Last night we heard news of a public shooting at a mall in Paramus, New Jersey. Fortunately no bystanders were hurt, but the gunman apparently committed suicide.
Just four days earlier, the media was abuzz with the shooting of a TSA agent at LAX by a disgruntled “patriot.”
Neither of these fit the definition of a mass shooting, but by Halloween of this year, 121 people had already died in 26 mass killings around the country, according to data from USA Today.
In the last five years, there have been almost two mass shootings a month, according to a report from Mayors Against Gun Violence, a bipartisan group made up of over 1,000 mayors from across the country.
The U.S. Department of Justice estimates that between 2009 and 2012, 404 people were shot and 207 killed in these kinds of mass shootings. In the meantime, statistics show over 47,000 people were murdered in the US by firearms between 2006 and 2010, according to the FBI.
And according to figures from the World Health Organization and the Small Arms Survey, the U.S. has more firearm-related deaths per 100,000 people than France, Australia, Germany, Canada, Spain, Turkey, the UK and Japan combined.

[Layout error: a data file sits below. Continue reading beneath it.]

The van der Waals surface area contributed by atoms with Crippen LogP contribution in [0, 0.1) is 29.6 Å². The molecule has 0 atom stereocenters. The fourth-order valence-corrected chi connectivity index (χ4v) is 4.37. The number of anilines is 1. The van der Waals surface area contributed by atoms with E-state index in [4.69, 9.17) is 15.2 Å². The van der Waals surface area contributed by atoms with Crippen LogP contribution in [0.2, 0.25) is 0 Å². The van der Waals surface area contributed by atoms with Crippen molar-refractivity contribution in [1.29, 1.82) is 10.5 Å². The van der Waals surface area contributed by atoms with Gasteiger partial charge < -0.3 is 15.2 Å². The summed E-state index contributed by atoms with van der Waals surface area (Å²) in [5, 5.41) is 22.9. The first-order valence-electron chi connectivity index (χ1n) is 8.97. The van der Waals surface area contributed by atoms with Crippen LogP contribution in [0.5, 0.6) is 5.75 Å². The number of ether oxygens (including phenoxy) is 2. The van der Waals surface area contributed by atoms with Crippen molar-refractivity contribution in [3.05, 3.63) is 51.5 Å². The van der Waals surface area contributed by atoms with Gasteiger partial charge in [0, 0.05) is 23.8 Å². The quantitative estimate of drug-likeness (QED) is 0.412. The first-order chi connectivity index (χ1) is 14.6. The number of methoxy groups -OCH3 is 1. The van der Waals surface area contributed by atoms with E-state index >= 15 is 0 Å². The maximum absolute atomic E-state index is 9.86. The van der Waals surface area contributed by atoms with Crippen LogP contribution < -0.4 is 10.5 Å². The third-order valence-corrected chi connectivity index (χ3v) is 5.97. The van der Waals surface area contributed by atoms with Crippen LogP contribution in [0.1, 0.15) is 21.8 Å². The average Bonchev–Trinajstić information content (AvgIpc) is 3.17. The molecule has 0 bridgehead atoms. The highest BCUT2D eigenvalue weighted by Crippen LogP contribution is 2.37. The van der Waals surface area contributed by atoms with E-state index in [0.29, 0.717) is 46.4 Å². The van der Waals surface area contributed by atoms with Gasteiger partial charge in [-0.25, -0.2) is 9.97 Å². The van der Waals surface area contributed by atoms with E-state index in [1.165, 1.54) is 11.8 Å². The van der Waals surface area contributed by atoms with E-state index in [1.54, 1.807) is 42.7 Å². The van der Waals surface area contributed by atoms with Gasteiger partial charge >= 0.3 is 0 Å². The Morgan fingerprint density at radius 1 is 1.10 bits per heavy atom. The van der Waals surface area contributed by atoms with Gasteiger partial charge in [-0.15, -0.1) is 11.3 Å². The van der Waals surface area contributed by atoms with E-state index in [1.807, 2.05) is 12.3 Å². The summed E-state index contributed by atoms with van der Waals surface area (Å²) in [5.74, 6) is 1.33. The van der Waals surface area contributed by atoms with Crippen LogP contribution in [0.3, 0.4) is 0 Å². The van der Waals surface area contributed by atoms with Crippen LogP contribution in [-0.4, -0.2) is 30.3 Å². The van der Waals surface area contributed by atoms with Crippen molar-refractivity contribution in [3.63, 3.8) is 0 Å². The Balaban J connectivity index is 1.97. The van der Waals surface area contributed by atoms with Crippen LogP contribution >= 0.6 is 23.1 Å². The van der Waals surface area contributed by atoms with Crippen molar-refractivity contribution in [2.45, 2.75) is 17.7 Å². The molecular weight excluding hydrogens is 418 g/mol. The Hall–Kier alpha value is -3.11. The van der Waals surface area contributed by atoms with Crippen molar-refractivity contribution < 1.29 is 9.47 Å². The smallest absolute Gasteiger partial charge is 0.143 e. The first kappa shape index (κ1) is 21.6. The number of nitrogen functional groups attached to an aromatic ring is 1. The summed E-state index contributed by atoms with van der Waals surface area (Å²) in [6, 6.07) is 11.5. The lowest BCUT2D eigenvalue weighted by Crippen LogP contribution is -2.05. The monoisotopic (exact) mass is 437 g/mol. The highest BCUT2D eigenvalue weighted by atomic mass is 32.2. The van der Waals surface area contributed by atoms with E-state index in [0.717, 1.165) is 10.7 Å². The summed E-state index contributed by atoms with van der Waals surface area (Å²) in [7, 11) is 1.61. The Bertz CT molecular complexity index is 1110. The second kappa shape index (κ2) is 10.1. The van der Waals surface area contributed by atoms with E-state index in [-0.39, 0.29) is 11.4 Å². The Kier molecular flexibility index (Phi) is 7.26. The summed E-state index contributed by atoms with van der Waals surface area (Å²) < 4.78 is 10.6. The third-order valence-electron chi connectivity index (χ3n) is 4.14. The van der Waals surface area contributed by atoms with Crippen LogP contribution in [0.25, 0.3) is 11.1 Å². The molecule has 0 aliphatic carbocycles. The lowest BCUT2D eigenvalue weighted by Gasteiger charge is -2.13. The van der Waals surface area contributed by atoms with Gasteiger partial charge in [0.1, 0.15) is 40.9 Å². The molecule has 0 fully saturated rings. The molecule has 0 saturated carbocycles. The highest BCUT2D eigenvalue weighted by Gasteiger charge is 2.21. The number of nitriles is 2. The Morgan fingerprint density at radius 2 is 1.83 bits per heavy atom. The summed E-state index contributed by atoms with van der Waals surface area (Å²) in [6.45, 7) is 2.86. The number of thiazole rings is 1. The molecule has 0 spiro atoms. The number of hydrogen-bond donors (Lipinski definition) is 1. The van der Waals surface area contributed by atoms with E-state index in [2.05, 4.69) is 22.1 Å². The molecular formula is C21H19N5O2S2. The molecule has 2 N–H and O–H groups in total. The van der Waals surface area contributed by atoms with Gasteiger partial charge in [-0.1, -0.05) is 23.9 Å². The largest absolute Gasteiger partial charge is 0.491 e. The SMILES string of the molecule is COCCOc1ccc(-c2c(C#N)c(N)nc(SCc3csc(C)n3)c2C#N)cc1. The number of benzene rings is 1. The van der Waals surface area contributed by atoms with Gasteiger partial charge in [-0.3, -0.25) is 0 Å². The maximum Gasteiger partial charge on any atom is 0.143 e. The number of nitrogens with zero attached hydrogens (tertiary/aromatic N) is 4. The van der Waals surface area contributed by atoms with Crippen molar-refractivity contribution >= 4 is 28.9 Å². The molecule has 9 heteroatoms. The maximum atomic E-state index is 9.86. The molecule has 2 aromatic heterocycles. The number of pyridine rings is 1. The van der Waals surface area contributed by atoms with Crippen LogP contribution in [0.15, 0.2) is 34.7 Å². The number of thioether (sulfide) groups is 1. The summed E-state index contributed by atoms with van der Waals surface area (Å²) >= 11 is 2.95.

When issues like this come up, we hear a lot about the need for gun control. But the nation hasn’t seen significant gun-control legislation passed since the Assault Weapon Ban in 1994, and even that timed out in 2004.
So, why all the hot air and no action?
The answer’s simple: money. Since 2000 the NRA, Gun Owners of America and other firearm lobbies have poured nearly $81 million into House, Senate and presidential races. Some $46 million of that came since 2010’s Citizen’s United Supreme Court Case.
What’s the impact of all that cash? Of the 46 senators who voted against an expansion of background checks on gun purchases, 43 of them had received some form of financial contribution from pro-gun groups.
The bottom line? After the next shooting you see, hear, read about, just think for a minute. When you’re wondering whether we’ll ever have sensible restrictions on gun purchases in this country, first take a look at who’s purchased your congressman.